Just for those of you who use adblocker and have noticed those Taboola ads popping up, that seem impossible to get rid of.
Add this custom filter to your adblock preferences.
And just like that, I no longer have to see bullshit headlines about the four signs my toaster is trying to kill me. Thank you!
This anthology promises to be amazing. And I am going to submit to it. Think hoodoo, Chicago race riots, & a Hades/Persephone twist all set in 1919.
Signal boost for awesome! I’m hoping it’ll get to its goal & open to general subs, whether or not I have spoons to write a story for it.
(And - Rose Fox is going to be one of the editors, I believe, so noting that that’s someone I know & trust.)
I would love to see this one get funded, whether or not I manage to write anything for it.
Helen Keller, Charlie Chaplin. Charlie Chaplin, meet Helen Keller.
I’ve been hanging on to a copy of Carrion Comfort for years, supposedly because I intended to read it again, but really because Dan Simmons has written one of the best descriptions of Southeastern Wyoming I’ve ever read.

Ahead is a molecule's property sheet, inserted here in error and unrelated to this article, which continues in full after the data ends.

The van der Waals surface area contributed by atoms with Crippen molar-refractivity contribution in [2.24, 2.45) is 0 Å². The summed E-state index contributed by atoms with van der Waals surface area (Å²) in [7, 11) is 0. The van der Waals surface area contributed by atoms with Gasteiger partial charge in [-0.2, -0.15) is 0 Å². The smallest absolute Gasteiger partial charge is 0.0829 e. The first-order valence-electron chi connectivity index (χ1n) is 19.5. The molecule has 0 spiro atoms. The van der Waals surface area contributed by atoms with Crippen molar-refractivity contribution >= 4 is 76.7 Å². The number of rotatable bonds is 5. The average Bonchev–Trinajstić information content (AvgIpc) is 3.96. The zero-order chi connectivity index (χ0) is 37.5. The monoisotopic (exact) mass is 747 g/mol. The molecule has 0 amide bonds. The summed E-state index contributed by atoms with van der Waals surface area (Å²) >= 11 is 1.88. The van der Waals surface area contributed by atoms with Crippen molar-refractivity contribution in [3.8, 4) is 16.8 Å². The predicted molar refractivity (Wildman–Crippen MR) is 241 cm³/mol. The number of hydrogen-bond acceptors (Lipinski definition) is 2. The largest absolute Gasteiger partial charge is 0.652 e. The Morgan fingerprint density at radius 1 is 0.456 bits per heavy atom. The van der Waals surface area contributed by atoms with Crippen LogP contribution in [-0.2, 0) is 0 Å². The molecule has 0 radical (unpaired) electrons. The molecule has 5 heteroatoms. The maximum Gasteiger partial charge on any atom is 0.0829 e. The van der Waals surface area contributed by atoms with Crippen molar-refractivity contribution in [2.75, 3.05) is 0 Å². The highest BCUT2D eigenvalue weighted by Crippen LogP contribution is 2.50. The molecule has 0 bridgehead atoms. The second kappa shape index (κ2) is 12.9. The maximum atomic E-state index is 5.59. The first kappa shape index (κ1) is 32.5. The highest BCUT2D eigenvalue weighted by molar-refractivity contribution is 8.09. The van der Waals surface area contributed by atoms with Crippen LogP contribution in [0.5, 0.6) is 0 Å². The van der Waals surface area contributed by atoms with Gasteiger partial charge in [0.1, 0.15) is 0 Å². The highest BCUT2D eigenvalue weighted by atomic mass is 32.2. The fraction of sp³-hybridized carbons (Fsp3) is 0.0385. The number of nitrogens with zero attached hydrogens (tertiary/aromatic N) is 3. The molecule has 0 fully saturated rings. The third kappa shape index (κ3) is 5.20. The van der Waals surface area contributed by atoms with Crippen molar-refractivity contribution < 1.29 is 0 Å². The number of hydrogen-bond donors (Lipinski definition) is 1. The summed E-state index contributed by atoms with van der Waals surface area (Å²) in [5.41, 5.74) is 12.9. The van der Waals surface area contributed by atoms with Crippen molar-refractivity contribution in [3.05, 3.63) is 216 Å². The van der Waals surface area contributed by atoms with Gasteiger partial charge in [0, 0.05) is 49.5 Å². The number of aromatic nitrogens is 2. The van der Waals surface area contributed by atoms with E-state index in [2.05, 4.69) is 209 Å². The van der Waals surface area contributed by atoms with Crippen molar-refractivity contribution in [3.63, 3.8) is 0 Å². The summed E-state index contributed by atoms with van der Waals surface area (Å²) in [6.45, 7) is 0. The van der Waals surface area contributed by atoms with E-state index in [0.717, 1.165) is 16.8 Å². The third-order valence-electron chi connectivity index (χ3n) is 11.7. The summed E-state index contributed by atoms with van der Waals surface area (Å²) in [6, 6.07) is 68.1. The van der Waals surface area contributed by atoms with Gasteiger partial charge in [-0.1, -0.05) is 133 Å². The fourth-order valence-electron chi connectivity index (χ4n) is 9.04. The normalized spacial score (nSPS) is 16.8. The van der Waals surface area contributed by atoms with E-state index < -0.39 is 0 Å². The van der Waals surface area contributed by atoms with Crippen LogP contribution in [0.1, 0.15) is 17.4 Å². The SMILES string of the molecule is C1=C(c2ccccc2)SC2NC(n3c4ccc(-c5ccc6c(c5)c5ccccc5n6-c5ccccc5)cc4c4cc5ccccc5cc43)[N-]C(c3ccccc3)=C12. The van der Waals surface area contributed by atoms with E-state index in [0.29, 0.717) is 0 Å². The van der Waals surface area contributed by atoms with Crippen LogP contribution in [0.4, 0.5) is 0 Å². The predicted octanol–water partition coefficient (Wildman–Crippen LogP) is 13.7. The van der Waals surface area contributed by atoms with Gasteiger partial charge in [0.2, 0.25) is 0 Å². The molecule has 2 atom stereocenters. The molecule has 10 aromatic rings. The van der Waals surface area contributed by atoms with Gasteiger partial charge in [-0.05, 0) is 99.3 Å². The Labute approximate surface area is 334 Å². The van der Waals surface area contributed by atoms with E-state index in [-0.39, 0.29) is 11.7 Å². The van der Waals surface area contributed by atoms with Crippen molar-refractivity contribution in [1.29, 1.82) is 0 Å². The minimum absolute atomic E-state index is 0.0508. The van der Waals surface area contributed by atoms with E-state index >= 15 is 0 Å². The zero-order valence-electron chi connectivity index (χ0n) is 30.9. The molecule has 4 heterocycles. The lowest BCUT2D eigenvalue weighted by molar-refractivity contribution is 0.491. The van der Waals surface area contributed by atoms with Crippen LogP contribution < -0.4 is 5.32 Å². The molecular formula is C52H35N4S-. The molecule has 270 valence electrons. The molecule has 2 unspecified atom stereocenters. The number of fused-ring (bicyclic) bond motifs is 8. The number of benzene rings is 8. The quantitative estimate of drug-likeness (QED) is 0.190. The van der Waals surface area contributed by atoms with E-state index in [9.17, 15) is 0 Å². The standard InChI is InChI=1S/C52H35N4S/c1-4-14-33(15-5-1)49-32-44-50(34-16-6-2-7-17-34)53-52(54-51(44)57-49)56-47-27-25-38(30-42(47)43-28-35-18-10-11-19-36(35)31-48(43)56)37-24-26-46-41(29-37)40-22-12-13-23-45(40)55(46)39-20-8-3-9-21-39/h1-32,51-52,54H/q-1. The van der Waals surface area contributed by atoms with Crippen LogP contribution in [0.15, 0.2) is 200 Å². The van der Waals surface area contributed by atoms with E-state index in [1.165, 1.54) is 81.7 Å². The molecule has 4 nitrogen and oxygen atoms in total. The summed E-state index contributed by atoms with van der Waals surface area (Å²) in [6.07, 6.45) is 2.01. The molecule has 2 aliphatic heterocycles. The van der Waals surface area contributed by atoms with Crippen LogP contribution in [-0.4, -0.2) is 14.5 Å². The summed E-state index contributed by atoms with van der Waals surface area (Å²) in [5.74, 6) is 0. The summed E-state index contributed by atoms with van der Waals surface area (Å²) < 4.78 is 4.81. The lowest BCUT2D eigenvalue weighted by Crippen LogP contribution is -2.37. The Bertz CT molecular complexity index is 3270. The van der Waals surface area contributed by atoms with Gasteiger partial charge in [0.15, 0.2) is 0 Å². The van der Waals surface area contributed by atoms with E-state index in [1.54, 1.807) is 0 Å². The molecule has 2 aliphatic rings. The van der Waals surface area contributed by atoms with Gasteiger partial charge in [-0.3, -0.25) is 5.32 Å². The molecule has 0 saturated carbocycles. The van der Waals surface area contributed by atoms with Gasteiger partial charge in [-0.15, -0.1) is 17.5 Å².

The area northeast of Cheyenne, Wyoming, was the type of western landscape that made some people rhapsodic and gave others instant agoraphobia. Once the state road left sight of the Interstate, forty miles of driving afforded views of endless grasslands, wind-blown snow fences looking dwarfed and forgotten against expanses of prairie, occasional ranches set back miles from the road, buttes to the north and east rising like massive keeps, and occasional stream huddled about with cottonwood and brush, hesitant clusters of antelope, and small groups of cattle looking unworthy of their millions of acres of grazing land. And the missile silos.
I grew up in that landscape. It’s lonely and wild and beautiful and desperate, and it does induce both rhapsody and agoraphobia—sometimes all at once.
I miss it sometimes—the endless landscape, the thick blanket of stars, the summer thunderstorms and the barbed wire fences. In the 1980s, though, the missile silos were the part of it I couldn’t stop thinking about. They were just over the hill, and we wondered if the mountains would be enough to save us. Almost 20 years after I read this book, that’s the part of it I remember. It’s time to let it go.